In most Western industrialised countries the workforce is ageing rapidly. If the productivity contributions of old workers are low, dealing with increasing shares of old employees could be decisive for the competitiveness of establishments. A large fraction of establishments already uses specific measures for old employees (SMOE) to cope with aging workforces. In this paper, we investigate whether the application of SMOE leads to an increase in relative productivity of old employees. Despite the widespread use of these measures, to our knowledge, this is the first attempt to investigate this topic. In order to study the relation between SMOE and the relative productivity of old workers, we compare age-productivity profiles for different subgroups of establishments. A representative linked employer-employee panel data set allows us to calculate establishment age-productivity profiles and to split the sample into establishments that use SMOE and those that do not use them. We find that a change in work requirements and specific equipment of workplaces for old employees are associated with a significantly higher relative productivity of old employees. Establishments that apply age mixed working groups are characterised by higher productivity of old employees and young employees. This might be an indication of important complementarity effects between age groups. Finally, flexible working times for old employees and the inclusion of old employees in training measures are not associated with differences in the age productivity profiles. We argue that missing effects of these measures might be a consequence of wrong implementation. Overall, the application of certain SMOE is associated with significantly higher relative productivity of the targeted age groups. Our findings therefore suggest that SMOE are an effective way to raise the relative productivity contribution of old workers.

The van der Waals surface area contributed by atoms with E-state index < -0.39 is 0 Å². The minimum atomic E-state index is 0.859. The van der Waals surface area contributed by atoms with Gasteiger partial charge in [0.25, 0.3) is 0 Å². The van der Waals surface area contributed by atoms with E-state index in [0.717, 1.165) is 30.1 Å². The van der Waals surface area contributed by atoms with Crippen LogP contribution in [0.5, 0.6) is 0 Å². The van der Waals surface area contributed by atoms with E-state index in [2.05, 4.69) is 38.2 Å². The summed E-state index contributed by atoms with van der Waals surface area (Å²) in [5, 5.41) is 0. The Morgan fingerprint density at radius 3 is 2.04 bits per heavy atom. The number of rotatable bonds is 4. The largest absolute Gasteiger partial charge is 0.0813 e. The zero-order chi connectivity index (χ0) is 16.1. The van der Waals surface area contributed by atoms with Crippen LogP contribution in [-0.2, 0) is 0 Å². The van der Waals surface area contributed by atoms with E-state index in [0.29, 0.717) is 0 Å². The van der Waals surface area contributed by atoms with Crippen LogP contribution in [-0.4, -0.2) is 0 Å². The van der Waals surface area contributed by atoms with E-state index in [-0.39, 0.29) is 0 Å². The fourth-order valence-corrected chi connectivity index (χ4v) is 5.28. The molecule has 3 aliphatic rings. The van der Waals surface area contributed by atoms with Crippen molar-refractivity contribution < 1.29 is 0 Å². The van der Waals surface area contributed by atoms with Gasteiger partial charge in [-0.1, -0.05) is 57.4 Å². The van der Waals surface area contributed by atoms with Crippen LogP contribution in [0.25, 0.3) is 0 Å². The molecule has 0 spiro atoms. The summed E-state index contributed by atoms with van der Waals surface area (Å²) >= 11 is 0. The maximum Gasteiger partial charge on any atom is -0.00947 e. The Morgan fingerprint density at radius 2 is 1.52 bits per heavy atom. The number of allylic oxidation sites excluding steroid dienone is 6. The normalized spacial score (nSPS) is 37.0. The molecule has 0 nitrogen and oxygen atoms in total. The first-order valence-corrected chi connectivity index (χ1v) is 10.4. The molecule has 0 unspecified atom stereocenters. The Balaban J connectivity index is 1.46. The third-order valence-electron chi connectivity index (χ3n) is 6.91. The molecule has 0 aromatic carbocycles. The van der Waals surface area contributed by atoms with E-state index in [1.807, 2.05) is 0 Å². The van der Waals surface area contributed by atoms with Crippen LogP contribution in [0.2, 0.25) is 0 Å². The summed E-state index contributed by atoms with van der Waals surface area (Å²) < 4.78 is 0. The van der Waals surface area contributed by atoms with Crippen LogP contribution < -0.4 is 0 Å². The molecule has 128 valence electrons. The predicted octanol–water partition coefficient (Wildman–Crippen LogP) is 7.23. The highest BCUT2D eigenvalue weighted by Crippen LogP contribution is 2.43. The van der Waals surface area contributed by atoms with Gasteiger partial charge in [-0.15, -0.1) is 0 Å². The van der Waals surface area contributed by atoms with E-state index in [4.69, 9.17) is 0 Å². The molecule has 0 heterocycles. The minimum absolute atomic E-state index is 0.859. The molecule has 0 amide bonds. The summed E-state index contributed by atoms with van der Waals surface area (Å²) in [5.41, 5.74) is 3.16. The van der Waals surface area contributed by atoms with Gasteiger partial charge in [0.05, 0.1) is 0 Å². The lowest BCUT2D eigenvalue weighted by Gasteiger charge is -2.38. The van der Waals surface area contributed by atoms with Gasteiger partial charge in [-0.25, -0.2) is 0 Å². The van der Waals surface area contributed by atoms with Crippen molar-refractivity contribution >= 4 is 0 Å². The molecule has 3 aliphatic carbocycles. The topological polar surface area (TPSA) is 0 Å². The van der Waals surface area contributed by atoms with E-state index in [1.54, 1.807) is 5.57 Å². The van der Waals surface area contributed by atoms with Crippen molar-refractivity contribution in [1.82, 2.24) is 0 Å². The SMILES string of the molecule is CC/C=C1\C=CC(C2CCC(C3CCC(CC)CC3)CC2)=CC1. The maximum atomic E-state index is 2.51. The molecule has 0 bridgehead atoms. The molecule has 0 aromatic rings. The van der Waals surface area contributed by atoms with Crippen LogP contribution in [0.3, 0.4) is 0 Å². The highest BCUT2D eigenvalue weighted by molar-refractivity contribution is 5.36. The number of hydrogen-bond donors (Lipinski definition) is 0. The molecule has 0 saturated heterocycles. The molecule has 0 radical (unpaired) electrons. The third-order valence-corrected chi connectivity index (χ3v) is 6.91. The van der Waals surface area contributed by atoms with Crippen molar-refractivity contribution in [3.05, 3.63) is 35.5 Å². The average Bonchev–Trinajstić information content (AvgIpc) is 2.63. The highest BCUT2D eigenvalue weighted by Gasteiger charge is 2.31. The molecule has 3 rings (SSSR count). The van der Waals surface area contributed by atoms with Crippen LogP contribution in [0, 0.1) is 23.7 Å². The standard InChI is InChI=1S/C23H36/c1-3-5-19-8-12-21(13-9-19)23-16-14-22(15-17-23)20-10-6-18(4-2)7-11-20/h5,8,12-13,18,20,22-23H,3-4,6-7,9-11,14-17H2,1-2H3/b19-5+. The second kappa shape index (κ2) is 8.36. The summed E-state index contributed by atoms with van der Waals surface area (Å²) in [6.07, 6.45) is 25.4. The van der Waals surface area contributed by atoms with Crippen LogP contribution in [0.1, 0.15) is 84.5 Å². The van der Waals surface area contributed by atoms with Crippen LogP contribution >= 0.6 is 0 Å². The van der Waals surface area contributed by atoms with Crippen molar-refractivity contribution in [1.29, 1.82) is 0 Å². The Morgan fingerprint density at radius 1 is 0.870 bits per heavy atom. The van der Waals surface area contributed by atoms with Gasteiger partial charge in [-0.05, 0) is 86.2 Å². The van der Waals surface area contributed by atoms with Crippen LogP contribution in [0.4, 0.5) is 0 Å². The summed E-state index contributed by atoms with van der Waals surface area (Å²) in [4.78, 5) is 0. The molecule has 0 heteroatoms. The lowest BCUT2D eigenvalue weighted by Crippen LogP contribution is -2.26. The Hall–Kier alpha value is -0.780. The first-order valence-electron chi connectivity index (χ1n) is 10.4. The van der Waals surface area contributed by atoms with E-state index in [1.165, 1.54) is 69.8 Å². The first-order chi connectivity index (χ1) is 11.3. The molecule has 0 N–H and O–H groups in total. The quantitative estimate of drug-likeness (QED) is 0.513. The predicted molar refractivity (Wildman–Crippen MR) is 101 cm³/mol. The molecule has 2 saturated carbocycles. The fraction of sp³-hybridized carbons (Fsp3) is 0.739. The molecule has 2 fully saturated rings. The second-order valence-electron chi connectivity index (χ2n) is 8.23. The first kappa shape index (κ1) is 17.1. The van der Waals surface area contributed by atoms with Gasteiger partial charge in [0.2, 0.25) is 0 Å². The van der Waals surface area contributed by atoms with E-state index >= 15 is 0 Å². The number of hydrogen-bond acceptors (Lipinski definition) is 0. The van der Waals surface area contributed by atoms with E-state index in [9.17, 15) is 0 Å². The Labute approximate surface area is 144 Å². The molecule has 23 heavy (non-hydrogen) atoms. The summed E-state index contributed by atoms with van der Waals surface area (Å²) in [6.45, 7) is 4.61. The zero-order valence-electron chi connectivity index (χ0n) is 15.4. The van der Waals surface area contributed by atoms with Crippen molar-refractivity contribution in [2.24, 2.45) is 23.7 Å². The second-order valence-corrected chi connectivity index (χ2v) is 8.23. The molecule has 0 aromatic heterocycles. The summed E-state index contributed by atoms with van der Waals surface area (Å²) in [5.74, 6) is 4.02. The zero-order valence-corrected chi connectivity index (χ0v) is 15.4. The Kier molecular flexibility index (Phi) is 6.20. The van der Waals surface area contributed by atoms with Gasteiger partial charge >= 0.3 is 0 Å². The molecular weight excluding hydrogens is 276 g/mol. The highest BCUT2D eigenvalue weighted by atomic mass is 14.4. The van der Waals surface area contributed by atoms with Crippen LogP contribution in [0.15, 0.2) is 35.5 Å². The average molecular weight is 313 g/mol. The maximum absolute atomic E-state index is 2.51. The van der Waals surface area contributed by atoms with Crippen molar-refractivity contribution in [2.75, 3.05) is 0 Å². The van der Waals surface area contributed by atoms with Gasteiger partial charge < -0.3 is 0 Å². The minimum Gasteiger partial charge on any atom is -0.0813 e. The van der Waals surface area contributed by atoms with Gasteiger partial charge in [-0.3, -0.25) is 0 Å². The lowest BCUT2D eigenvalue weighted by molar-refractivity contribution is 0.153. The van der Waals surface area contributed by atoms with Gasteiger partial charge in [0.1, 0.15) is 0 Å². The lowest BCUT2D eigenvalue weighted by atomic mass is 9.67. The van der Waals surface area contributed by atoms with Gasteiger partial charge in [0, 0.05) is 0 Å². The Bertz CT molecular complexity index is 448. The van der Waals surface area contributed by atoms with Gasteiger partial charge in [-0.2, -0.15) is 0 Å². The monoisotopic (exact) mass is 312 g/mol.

Göbel, Christian and Thomas Zwick (2010), Which Personnel Measures are Effective in Increasing Productivity of Old Workers?, ZEW Discussion Paper No. 10-069, Mannheim, published in: Labour Economics 22, 80-93. Download